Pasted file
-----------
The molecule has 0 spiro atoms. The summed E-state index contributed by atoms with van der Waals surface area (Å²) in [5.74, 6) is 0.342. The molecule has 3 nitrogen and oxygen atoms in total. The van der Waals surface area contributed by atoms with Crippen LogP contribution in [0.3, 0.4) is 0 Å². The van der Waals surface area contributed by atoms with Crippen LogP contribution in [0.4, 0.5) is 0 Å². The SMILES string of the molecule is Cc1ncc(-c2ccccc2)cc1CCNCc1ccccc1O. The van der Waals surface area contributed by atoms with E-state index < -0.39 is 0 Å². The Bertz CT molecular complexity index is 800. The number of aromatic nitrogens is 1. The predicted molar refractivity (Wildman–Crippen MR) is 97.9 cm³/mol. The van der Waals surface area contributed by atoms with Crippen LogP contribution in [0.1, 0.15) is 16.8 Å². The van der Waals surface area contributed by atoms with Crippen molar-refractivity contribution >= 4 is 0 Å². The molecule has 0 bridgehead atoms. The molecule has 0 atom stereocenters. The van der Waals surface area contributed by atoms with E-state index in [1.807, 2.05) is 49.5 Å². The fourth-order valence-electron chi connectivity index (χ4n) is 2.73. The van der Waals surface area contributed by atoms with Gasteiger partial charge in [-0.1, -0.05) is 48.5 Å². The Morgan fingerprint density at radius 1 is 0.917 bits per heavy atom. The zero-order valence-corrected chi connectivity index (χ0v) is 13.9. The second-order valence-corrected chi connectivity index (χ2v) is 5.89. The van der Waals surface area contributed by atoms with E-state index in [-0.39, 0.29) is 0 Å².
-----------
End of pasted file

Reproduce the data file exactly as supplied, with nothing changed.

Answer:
The molecule has 0 spiro atoms. The summed E-state index contributed by atoms with van der Waals surface area (Å²) in [5.74, 6) is 0.342. The molecule has 3 nitrogen and oxygen atoms in total. The van der Waals surface area contributed by atoms with Crippen LogP contribution in [0.3, 0.4) is 0 Å². The van der Waals surface area contributed by atoms with Crippen LogP contribution in [0.4, 0.5) is 0 Å². The SMILES string of the molecule is Cc1ncc(-c2ccccc2)cc1CCNCc1ccccc1O. The van der Waals surface area contributed by atoms with E-state index < -0.39 is 0 Å². The Bertz CT molecular complexity index is 800. The number of aromatic nitrogens is 1. The predicted molar refractivity (Wildman–Crippen MR) is 97.9 cm³/mol. The van der Waals surface area contributed by atoms with Crippen LogP contribution in [0.1, 0.15) is 16.8 Å². The van der Waals surface area contributed by atoms with Crippen molar-refractivity contribution >= 4 is 0 Å². The molecule has 0 bridgehead atoms. The molecule has 0 atom stereocenters. The van der Waals surface area contributed by atoms with E-state index in [1.807, 2.05) is 49.5 Å². The fourth-order valence-electron chi connectivity index (χ4n) is 2.73. The van der Waals surface area contributed by atoms with Gasteiger partial charge in [-0.1, -0.05) is 48.5 Å². The Morgan fingerprint density at radius 1 is 0.917 bits per heavy atom. The zero-order valence-corrected chi connectivity index (χ0v) is 13.9. The second-order valence-corrected chi connectivity index (χ2v) is 5.89. The van der Waals surface area contributed by atoms with E-state index in [-0.39, 0.29) is 0 Å².